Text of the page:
Good morning everyone. This will be my first “official” post (non-introductory) on this leadership blog. I want to discuss an article I recently read on It was written by Mike Myatt and was titled, “The #1 Reason Leadership Development Fails”.

To synopsize the article, Mike states that leadership training/courses do not do what they intend, which is to develop a person’s leadership abilities. He adds that leadership development is not something that is learned in a classroom; rather, it is developed over time by the institute the leader works for. He illustrates that leadership training “presumes the need for indoctrination on systems, processes and techniques.” Mike states that leadership does not pivot on said systems, processes and techniques; instead, it pivots on advancements and progress.

For the most part, I agree with Mike. As a person that teaches leadership development, I completely understand that a three day course doesn’t infuse a person with years of leadership trial and error and experiences. But I disagree with Mike’s notion that leadership training is basically useless. Part of “development” is learning various techniques and perspectives. Said techniques and perspectives are tools a leader can use to drive change, progress, motivation and esprit de corps.

I liken it to a carpenter apprentice. To do his job, the apprentice has to learn how to operate the tools of the trade. He needs to know which specific tool does what and why. Through time, he will learn when and where to apply a specific tool to accomplish his goal. This concept is true for leaders as well. Training helps to enlighten leaders on various concepts and approaches (tools) to help them accomplish their, or the team’s, mission.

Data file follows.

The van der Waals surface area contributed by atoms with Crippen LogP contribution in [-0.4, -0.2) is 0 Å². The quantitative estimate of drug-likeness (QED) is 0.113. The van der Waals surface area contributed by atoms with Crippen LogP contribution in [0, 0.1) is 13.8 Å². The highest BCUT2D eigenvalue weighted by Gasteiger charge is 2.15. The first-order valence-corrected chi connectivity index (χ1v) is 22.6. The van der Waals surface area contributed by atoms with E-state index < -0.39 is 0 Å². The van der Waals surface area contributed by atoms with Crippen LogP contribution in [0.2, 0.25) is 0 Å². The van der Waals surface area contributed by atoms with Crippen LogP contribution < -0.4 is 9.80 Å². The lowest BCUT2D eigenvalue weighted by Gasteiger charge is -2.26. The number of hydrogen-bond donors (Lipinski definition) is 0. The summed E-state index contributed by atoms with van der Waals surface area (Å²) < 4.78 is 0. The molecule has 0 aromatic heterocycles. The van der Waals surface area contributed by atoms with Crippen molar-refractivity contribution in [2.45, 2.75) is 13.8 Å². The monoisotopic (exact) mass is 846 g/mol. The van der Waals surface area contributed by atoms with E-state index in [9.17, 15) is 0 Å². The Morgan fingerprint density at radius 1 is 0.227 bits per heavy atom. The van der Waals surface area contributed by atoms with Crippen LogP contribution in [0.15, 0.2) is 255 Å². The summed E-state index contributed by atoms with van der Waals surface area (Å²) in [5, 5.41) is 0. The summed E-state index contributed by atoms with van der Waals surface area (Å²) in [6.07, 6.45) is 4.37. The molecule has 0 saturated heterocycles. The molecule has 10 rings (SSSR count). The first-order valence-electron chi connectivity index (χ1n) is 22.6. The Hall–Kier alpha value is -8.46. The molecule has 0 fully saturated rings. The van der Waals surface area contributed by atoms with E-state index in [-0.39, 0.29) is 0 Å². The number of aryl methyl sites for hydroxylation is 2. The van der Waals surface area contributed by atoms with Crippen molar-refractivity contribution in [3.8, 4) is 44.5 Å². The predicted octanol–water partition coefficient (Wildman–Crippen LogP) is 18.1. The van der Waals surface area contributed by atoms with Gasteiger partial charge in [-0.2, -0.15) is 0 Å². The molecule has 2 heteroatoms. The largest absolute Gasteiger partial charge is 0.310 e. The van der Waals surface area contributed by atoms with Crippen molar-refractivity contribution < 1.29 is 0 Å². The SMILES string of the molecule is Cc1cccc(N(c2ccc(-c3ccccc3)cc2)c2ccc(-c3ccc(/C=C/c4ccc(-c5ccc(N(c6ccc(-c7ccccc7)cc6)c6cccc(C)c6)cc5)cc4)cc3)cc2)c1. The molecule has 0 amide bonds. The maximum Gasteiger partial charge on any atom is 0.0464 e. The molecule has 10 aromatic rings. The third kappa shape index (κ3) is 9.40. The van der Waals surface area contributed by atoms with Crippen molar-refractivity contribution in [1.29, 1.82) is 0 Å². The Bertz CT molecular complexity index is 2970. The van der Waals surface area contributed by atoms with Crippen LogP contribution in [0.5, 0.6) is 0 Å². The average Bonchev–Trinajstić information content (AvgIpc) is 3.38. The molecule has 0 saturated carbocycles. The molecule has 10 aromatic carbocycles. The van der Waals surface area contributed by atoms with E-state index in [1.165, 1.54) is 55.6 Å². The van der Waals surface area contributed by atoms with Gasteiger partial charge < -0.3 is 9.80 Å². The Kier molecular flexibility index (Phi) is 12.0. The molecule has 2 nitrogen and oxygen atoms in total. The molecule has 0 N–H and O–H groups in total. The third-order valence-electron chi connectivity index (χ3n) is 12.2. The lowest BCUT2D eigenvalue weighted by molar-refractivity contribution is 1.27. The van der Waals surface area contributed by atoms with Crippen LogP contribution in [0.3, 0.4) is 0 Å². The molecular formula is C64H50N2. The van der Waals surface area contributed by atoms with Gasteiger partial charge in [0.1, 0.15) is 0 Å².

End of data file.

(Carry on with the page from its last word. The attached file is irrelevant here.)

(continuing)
The absolute wrong approach to leadership training is to stand in front of men and women and tell them that if you do A, B & C, you will be a great leader. That’s not development, that’s bullshit. Development is having honest discussions about human nature and why subordinates do what they do. By having an understanding to the reasons why, leaders can better answer questions and gain insight on what positively or negatively influences their teams.

Again, I do agree with Mike’s article in that leadership development should be an internal process within any private of government agency. I also agree that it is a very bad habit for entities to send their supervisors to leadership training and expect that to be a “fix-all” step. The approach should be that leadership training is one of many steps in the development process. Identify what your tools are and when to use them. Over time, experience will dictate which tools work and which ones do not.

Well, that’s my two cents. I would love to discuss this topic if you are so interested.